Global supply chain: UN warns ‘millions will die’ if Ukraine’s Black Sea ports remain closed

A top UN official has laid bare an uncomfortable truth hanging over the Russia-Ukraine conflict as forces continue to rip through the region.

A top UN official has laid bare an uncomfortable truth hanging over the Russia-Ukraine conflict, as Vladimir Putin’s forces continue to rip through the region and disrupt global supply chains.

Together with Ukraine, Russia accounts for roughly 29 per cent of the global wheat export market. The two countries are also big suppliers of metals and other commodities to the rest of the world.

Ukraine is considered by analysts to be the “breadbasket of Europe” and experts have long remained wary of what an invasion could do to the global food supply chain.

David Beasley, a former Republican governor of South Carolina who now heads the United Nations World Food Programme, has warned that the ports must be reopened within the next two month or Ukraine’s agriculture-dependent economy will collapse.

He called for further pressure from international governments to ensure trade resumed before any further damage could be done.

“Millions of people around the world will die because these ports are being blocked,” Mr Beasley said during a conference discussing trade, CNN reported.

“If you don‘t get this port issue resolved and open, Ukraine’s economy completely collapses. It becomes landlocked like Moldova. The ports are critical. World leaders have got to put pressure on Russia in such a way that we can have absolute neutrality to move supplies in and out of Odessa.”

When asked what he’d say to the Russian leader Vladimir Putin, who is now reportedly battling serious health problems, Mr Beasley said, “If you have any heart at all for the rest of the world, regardless of how you feel about Ukraine, you need to open up those ports.”

Speaking on the current food shortage crisis, US President Joe Biden noted an estimated 20 million tons of grain are currently stuck in silos in Ukraine.

“Guess what?” Mr Biden said on Wednesday. “If those tons don‘t get to market, an awful lot of people in Africa are going to starve to death because they are the sole supplier of a number of African countries.”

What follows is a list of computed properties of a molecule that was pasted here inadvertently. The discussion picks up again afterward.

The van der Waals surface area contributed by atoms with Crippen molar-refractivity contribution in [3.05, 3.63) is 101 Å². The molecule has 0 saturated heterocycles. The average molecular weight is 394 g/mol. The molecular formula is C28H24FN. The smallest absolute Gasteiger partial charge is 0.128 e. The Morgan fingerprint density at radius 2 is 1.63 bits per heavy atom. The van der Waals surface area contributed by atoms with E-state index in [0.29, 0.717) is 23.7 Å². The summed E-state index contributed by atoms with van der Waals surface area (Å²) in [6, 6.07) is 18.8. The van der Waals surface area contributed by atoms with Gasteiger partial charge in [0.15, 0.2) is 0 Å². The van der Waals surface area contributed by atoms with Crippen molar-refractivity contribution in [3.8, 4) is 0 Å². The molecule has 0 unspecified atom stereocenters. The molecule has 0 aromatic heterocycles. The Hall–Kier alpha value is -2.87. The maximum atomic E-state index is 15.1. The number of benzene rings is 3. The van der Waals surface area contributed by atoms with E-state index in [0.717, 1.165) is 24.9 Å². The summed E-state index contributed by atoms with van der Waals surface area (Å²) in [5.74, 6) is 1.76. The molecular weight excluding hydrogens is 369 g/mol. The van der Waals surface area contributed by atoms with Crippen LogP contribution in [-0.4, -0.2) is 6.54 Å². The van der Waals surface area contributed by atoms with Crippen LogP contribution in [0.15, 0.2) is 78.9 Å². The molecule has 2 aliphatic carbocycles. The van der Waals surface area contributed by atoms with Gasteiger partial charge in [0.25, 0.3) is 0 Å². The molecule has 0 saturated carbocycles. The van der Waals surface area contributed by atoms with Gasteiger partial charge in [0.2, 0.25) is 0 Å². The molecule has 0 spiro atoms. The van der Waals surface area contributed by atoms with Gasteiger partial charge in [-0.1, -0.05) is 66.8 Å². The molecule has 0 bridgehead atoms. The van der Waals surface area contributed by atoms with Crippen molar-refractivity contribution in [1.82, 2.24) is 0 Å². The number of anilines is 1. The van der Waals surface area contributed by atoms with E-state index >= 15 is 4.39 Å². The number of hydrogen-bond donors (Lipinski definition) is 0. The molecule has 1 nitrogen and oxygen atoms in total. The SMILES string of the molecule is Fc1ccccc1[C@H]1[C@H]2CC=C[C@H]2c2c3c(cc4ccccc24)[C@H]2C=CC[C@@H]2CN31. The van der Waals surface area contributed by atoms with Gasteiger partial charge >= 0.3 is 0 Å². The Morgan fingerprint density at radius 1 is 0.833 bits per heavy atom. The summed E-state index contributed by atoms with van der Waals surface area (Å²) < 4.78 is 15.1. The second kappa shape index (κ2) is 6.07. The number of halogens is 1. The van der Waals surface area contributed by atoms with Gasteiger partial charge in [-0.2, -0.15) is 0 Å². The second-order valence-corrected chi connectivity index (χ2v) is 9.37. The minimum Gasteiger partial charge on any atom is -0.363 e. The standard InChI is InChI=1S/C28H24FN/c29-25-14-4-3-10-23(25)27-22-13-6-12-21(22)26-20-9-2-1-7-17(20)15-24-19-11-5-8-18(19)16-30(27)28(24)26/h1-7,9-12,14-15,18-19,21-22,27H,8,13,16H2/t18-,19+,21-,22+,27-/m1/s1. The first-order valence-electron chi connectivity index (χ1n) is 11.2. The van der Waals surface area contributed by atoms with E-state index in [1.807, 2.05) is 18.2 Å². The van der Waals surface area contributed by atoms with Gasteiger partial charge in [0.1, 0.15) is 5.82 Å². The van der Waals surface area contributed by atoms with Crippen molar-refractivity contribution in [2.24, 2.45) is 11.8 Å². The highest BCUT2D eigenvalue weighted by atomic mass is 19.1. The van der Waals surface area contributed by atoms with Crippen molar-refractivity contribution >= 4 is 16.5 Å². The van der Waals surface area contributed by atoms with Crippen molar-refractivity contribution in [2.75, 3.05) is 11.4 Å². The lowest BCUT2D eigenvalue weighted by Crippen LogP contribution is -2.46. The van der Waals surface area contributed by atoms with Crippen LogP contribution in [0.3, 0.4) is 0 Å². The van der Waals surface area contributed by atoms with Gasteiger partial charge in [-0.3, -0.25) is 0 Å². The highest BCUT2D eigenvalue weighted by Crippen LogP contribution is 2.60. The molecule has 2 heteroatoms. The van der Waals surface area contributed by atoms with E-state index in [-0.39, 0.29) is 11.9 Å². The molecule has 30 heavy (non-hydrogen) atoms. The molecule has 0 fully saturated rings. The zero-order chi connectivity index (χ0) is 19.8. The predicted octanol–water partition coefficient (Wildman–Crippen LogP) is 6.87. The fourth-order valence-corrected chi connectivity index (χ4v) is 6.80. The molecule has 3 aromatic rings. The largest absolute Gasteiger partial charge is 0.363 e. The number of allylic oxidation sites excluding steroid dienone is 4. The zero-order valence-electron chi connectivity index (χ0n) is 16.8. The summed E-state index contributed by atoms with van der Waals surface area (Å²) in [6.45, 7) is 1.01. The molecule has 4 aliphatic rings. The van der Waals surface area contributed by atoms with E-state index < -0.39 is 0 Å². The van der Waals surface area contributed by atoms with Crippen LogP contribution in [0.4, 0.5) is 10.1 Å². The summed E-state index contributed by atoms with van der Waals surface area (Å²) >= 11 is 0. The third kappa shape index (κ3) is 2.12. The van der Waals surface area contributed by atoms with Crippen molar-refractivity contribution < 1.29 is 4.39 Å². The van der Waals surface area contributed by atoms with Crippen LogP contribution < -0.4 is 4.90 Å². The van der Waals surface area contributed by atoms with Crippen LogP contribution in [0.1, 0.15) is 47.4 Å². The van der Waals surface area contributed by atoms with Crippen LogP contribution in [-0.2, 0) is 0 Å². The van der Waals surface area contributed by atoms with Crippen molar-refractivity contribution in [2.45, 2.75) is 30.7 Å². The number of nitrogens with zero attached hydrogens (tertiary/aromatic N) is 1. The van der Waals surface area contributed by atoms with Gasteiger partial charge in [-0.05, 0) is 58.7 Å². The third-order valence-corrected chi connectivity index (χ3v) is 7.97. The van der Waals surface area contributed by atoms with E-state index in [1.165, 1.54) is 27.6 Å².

It came after Germany’s Agriculture Minister criticised grain theft by Russia in eastern Ukraine, as G7 countries met to discuss the impact of the war on the global food supply.

“This is an especially repugnant form of war that Russia is leading,” Cem Oezdemir said at the start of a meeting in Stuttgart with colleagues from G7 countries, Ukraine, the European Union, the OECD and the United Nations Food and Agricultural Organisation.

Russia was “stealing, robbing, taking for itself grain from eastern Ukraine”, Mr Oezdemir said, describing it as an “economic war”.

Before the invasion, Ukraine was exporting 4.5 million tonnes of agricultural produce per month through its ports — 12 per cent of the planet’s wheat, 15 per cent of its corn and half of its sunflower oil.

But with the ports of Odessa, Chornomorsk and others cut off from the world by Russian warships, the supply can only travel on congested land routes that are much less efficient.

“Ukraine is in a very difficult situation with regard to grain exports,” Ukraine’s Agriculture Minister Mykola Solsky said ahead of the meeting.

The Russian occupation in the fertile eastern regions of the country would also have an impact on this year’s crop.

“We cannot get away from the fact that the harvest will be smaller than last year,” Mr Solsky said.

Discussions had already begun on how to transport more grain out of Ukraine “over land, by train and along the Danube”, which flows from Germany to Ukraine, to “rescue” the produce stuck in the country, Mr Oezdemir said.

The question of food security was already on the agenda for the G7 meeting of foreign ministers, which began Thursday in the northern German resort of Wangels.

“We as the strongest industrialised democracies have a special responsibility” to help poorer nations weather the food and energy squeezes caused by the war, German Foreign Minister Annalena Baerbock said.

The other members of the group are Canada, France, Italy, Japan, Britain and the United States.

— with AFP

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